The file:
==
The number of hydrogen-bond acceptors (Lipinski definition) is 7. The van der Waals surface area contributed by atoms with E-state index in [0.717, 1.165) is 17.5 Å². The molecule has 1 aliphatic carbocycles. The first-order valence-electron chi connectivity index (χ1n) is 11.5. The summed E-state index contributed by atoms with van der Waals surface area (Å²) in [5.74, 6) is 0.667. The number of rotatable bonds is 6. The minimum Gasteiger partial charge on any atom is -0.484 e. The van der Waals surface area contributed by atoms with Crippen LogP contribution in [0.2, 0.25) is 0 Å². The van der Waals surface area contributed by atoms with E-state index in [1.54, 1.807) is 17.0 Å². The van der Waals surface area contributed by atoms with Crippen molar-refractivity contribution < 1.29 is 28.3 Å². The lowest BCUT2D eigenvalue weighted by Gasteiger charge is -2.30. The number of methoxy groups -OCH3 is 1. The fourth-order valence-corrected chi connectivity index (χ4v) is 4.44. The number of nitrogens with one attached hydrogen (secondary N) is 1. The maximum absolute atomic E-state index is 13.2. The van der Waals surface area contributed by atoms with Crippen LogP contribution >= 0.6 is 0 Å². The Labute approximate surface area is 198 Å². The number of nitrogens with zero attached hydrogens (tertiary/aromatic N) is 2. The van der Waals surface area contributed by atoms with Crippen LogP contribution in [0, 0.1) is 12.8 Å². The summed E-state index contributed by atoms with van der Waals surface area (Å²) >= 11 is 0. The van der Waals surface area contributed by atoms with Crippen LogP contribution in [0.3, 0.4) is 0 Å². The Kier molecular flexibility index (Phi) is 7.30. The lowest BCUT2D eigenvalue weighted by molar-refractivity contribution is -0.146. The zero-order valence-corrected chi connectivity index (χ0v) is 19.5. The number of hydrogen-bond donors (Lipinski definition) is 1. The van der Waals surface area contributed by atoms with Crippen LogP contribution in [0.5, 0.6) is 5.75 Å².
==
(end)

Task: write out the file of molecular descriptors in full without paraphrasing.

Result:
The number of hydrogen-bond acceptors (Lipinski definition) is 7. The van der Waals surface area contributed by atoms with E-state index in [0.717, 1.165) is 17.5 Å². The molecule has 1 aliphatic carbocycles. The first-order valence-electron chi connectivity index (χ1n) is 11.5. The summed E-state index contributed by atoms with van der Waals surface area (Å²) in [5.74, 6) is 0.667. The number of rotatable bonds is 6. The minimum Gasteiger partial charge on any atom is -0.484 e. The van der Waals surface area contributed by atoms with Crippen LogP contribution in [0.2, 0.25) is 0 Å². The van der Waals surface area contributed by atoms with E-state index in [1.54, 1.807) is 17.0 Å². The van der Waals surface area contributed by atoms with Crippen molar-refractivity contribution < 1.29 is 28.3 Å². The lowest BCUT2D eigenvalue weighted by Gasteiger charge is -2.30. The number of methoxy groups -OCH3 is 1. The fourth-order valence-corrected chi connectivity index (χ4v) is 4.44. The number of nitrogens with one attached hydrogen (secondary N) is 1. The maximum absolute atomic E-state index is 13.2. The van der Waals surface area contributed by atoms with Crippen LogP contribution >= 0.6 is 0 Å². The Labute approximate surface area is 198 Å². The number of nitrogens with zero attached hydrogens (tertiary/aromatic N) is 2. The van der Waals surface area contributed by atoms with Crippen LogP contribution in [0, 0.1) is 12.8 Å². The summed E-state index contributed by atoms with van der Waals surface area (Å²) >= 11 is 0. The van der Waals surface area contributed by atoms with Crippen LogP contribution in [0.3, 0.4) is 0 Å². The Kier molecular flexibility index (Phi) is 7.30. The lowest BCUT2D eigenvalue weighted by molar-refractivity contribution is -0.146. The zero-order valence-corrected chi connectivity index (χ0v) is 19.5. The number of hydrogen-bond donors (Lipinski definition) is 1. The van der Waals surface area contributed by atoms with Crippen LogP contribution in [0.5, 0.6) is 5.75 Å².